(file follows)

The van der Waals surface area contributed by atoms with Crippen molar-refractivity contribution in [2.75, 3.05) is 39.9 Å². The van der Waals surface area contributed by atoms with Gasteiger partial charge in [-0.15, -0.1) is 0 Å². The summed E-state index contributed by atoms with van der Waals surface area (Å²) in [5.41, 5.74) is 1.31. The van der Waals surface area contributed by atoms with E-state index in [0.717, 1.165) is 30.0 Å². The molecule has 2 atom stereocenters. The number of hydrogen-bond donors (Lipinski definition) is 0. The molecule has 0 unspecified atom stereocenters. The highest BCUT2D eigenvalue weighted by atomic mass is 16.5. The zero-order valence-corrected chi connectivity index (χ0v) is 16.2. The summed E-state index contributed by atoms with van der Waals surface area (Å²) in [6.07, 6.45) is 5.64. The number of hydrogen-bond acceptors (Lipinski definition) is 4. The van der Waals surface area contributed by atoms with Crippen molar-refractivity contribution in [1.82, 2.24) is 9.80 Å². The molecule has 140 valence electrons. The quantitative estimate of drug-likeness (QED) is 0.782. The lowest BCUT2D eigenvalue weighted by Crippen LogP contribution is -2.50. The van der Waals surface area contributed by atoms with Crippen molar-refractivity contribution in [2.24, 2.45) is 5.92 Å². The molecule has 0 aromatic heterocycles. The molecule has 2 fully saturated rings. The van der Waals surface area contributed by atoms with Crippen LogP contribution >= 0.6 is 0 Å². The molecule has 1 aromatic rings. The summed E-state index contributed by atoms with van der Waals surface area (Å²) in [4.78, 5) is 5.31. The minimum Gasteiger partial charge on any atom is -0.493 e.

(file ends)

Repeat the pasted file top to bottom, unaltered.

The van der Waals surface area contributed by atoms with Crippen molar-refractivity contribution in [2.75, 3.05) is 39.9 Å². The van der Waals surface area contributed by atoms with Gasteiger partial charge in [-0.15, -0.1) is 0 Å². The summed E-state index contributed by atoms with van der Waals surface area (Å²) in [5.41, 5.74) is 1.31. The van der Waals surface area contributed by atoms with E-state index in [0.717, 1.165) is 30.0 Å². The molecule has 2 atom stereocenters. The number of hydrogen-bond donors (Lipinski definition) is 0. The molecule has 0 unspecified atom stereocenters. The highest BCUT2D eigenvalue weighted by atomic mass is 16.5. The zero-order valence-corrected chi connectivity index (χ0v) is 16.2. The summed E-state index contributed by atoms with van der Waals surface area (Å²) in [6.07, 6.45) is 5.64. The number of hydrogen-bond acceptors (Lipinski definition) is 4. The van der Waals surface area contributed by atoms with Crippen molar-refractivity contribution in [1.82, 2.24) is 9.80 Å². The molecule has 140 valence electrons. The quantitative estimate of drug-likeness (QED) is 0.782. The lowest BCUT2D eigenvalue weighted by Crippen LogP contribution is -2.50. The van der Waals surface area contributed by atoms with Crippen molar-refractivity contribution in [2.24, 2.45) is 5.92 Å². The molecule has 0 aromatic heterocycles. The molecule has 2 fully saturated rings. The van der Waals surface area contributed by atoms with Crippen LogP contribution >= 0.6 is 0 Å². The molecule has 1 aromatic rings. The summed E-state index contributed by atoms with van der Waals surface area (Å²) in [4.78, 5) is 5.31. The minimum Gasteiger partial charge on any atom is -0.493 e.